Of course, the information might also lead officials in California, and elsewhere, to change how they regulate insurance companies.

California can get away with making such demands of a powerful industry because California is the ninth largest economy in the world (when measured separately from the rest of the US). Companies want access to that market. So even though they grumble about it, they accept the state's requirements

Confronting climate change

The insurance initiative is only the latest example of California's far-reaching policies to confront climate change. On August 15, the state will sponsor its first auction of emissions allowances, as mandated by the Global Warming Solutions Act the state legislature passed in 2006. Often referred to as AB 32 (for Assembly Bill 32), the law commits California to reduce its greenhouse gas emissions to 1990 levels by 2020 and to cut them 80 per cent by 2050, the amount scientists say is necessary for humanity to have a reasonable chance of limiting global warming to 2 degrees Celsius above pre-industrial levels.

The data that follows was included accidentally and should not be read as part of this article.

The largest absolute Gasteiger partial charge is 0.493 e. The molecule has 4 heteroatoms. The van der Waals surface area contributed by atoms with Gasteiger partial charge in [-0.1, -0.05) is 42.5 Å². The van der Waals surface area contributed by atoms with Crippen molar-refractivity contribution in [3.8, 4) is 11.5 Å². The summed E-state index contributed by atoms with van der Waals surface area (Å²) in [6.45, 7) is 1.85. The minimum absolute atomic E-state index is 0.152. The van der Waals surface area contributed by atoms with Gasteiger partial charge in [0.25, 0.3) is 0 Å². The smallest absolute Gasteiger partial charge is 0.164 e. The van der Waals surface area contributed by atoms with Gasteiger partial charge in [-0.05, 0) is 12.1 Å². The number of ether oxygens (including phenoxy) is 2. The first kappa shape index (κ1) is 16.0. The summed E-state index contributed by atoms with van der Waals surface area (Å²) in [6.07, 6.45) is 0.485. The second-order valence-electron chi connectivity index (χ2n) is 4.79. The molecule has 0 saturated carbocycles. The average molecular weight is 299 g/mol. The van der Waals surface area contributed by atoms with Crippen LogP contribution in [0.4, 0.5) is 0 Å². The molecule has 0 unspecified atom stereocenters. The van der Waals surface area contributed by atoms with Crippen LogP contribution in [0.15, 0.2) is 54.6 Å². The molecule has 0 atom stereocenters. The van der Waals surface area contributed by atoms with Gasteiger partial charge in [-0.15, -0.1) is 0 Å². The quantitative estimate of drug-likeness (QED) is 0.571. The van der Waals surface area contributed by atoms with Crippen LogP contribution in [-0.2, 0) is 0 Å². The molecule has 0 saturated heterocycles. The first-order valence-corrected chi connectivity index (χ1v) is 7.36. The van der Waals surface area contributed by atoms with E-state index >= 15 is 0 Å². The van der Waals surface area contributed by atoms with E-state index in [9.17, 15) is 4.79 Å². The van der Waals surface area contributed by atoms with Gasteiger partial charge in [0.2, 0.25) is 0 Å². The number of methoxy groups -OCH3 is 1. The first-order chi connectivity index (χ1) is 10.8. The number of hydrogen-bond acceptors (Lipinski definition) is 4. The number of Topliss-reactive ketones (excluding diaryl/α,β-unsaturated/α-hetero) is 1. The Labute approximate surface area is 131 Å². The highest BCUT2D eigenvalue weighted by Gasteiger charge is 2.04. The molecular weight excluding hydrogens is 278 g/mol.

"California has the most aggressive Renewable Portfolio standard in the US; it requires 33 per cent of the state's electricity to be generated from renewable sources by 2020."

To achieve these reductions, the law relies largely on the cap-and-trade mechanism. California's law caps the amount of greenhouse gases a given economic sector may emit at 90 per cent of the previous year's emissions. Companies bid for emissions allowances, with the price established by electronic auction. Companies that subsequently cut emissions by more than required can trade their excess allowances to companies that do not cut enough. The auction in August will include power plants, refineries and cement plants, which must begin cutting emissions in 2013. Manufacturers of transportation fuels begin in 2015.

The state's goal, says David Clegern of the California Air Resources Board, which administers the program, is not only to reduce emissions but also to foster an economy where sustainability is profitable. Ken Alex, a senior policy adviser to governor Jerry Brown, argues that such an economy is already taking shape in California, and Alex is happy to share credit with Brown's predecessor, Republican Arnold Schwarzenegger. A "Million Solar Roofs" program, which began under Schwarzenegger but will "reach completion" under Brown, has reduced the price of photovoltaic solar power units by 30 to 60 per cent, says Alex, who adds, "and the companies installing them are the fastest growing in the state."